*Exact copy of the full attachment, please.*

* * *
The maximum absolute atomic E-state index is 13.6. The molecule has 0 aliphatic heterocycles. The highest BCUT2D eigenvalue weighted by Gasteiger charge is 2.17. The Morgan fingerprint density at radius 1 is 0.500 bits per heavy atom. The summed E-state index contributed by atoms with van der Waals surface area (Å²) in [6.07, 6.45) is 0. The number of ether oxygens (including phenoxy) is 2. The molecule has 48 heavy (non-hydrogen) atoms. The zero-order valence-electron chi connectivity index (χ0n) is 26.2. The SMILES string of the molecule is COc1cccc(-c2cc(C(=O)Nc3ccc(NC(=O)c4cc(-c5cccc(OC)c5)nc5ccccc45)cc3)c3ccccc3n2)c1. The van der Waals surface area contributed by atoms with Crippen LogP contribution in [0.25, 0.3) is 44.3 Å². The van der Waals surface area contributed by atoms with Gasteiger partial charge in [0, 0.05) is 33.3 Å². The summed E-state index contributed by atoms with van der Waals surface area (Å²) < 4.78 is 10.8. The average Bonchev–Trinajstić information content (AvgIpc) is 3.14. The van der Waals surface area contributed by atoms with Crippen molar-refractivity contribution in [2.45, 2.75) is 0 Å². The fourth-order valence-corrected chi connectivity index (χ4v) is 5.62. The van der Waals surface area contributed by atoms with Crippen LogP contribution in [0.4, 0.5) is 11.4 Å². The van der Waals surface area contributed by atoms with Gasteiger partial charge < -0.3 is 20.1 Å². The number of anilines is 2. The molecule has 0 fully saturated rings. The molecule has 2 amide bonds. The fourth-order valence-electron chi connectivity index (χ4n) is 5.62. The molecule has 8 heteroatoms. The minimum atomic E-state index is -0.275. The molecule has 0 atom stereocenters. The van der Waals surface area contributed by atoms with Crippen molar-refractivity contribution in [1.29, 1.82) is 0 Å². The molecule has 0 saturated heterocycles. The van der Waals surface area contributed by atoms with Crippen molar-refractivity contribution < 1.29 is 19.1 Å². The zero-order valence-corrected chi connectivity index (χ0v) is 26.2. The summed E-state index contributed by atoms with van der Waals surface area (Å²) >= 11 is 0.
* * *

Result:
The maximum absolute atomic E-state index is 13.6. The molecule has 0 aliphatic heterocycles. The highest BCUT2D eigenvalue weighted by Gasteiger charge is 2.17. The Morgan fingerprint density at radius 1 is 0.500 bits per heavy atom. The summed E-state index contributed by atoms with van der Waals surface area (Å²) in [6.07, 6.45) is 0. The number of ether oxygens (including phenoxy) is 2. The molecule has 48 heavy (non-hydrogen) atoms. The zero-order valence-electron chi connectivity index (χ0n) is 26.2. The SMILES string of the molecule is COc1cccc(-c2cc(C(=O)Nc3ccc(NC(=O)c4cc(-c5cccc(OC)c5)nc5ccccc45)cc3)c3ccccc3n2)c1. The van der Waals surface area contributed by atoms with Crippen LogP contribution in [0.25, 0.3) is 44.3 Å². The van der Waals surface area contributed by atoms with Gasteiger partial charge in [0, 0.05) is 33.3 Å². The summed E-state index contributed by atoms with van der Waals surface area (Å²) < 4.78 is 10.8. The average Bonchev–Trinajstić information content (AvgIpc) is 3.14. The van der Waals surface area contributed by atoms with Crippen molar-refractivity contribution in [2.45, 2.75) is 0 Å². The fourth-order valence-corrected chi connectivity index (χ4v) is 5.62. The van der Waals surface area contributed by atoms with Crippen LogP contribution in [0.4, 0.5) is 11.4 Å². The van der Waals surface area contributed by atoms with Gasteiger partial charge < -0.3 is 20.1 Å². The number of anilines is 2. The molecule has 0 fully saturated rings. The molecule has 2 amide bonds. The fourth-order valence-electron chi connectivity index (χ4n) is 5.62. The molecule has 8 heteroatoms. The minimum atomic E-state index is -0.275. The molecule has 0 atom stereocenters. The van der Waals surface area contributed by atoms with Crippen molar-refractivity contribution in [1.29, 1.82) is 0 Å². The molecule has 0 saturated heterocycles. The van der Waals surface area contributed by atoms with Crippen molar-refractivity contribution < 1.29 is 19.1 Å². The zero-order valence-corrected chi connectivity index (χ0v) is 26.2. The summed E-state index contributed by atoms with van der Waals surface area (Å²) >= 11 is 0.